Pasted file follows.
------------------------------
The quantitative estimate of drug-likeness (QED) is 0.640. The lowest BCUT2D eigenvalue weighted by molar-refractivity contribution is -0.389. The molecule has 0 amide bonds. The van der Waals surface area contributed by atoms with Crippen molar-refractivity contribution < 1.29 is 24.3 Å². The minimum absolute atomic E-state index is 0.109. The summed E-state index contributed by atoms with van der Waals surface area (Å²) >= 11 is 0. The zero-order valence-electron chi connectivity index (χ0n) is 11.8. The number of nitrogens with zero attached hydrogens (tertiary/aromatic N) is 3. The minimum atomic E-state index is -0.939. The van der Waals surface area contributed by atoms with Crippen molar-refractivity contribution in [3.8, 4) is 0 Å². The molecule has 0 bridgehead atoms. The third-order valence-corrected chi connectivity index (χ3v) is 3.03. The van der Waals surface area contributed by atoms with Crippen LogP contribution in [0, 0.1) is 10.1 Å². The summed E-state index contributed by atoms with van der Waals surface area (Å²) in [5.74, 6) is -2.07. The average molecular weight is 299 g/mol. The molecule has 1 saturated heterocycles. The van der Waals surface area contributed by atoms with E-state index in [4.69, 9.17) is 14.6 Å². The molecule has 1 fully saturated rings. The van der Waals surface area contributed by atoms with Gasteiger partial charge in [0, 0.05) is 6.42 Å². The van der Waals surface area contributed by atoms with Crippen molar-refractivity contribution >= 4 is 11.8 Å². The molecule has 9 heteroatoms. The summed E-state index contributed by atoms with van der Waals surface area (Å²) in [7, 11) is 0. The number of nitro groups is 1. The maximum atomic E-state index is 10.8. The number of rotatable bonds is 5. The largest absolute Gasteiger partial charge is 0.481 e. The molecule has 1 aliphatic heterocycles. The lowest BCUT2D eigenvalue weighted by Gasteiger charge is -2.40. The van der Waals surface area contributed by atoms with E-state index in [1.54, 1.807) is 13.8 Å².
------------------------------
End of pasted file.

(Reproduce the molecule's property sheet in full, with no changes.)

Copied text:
The quantitative estimate of drug-likeness (QED) is 0.640. The lowest BCUT2D eigenvalue weighted by molar-refractivity contribution is -0.389. The molecule has 0 amide bonds. The van der Waals surface area contributed by atoms with Crippen molar-refractivity contribution < 1.29 is 24.3 Å². The minimum absolute atomic E-state index is 0.109. The summed E-state index contributed by atoms with van der Waals surface area (Å²) >= 11 is 0. The zero-order valence-electron chi connectivity index (χ0n) is 11.8. The number of nitrogens with zero attached hydrogens (tertiary/aromatic N) is 3. The minimum atomic E-state index is -0.939. The van der Waals surface area contributed by atoms with Crippen molar-refractivity contribution in [3.8, 4) is 0 Å². The molecule has 0 bridgehead atoms. The third-order valence-corrected chi connectivity index (χ3v) is 3.03. The van der Waals surface area contributed by atoms with Crippen LogP contribution in [0, 0.1) is 10.1 Å². The summed E-state index contributed by atoms with van der Waals surface area (Å²) in [5.74, 6) is -2.07. The average molecular weight is 299 g/mol. The molecule has 1 saturated heterocycles. The van der Waals surface area contributed by atoms with E-state index in [4.69, 9.17) is 14.6 Å². The molecule has 1 fully saturated rings. The van der Waals surface area contributed by atoms with Gasteiger partial charge in [0, 0.05) is 6.42 Å². The van der Waals surface area contributed by atoms with Crippen molar-refractivity contribution >= 4 is 11.8 Å². The molecule has 9 heteroatoms. The summed E-state index contributed by atoms with van der Waals surface area (Å²) in [7, 11) is 0. The number of nitro groups is 1. The maximum atomic E-state index is 10.8. The number of rotatable bonds is 5. The largest absolute Gasteiger partial charge is 0.481 e. The molecule has 1 aliphatic heterocycles. The lowest BCUT2D eigenvalue weighted by Gasteiger charge is -2.40. The van der Waals surface area contributed by atoms with E-state index in [1.54, 1.807) is 13.8 Å².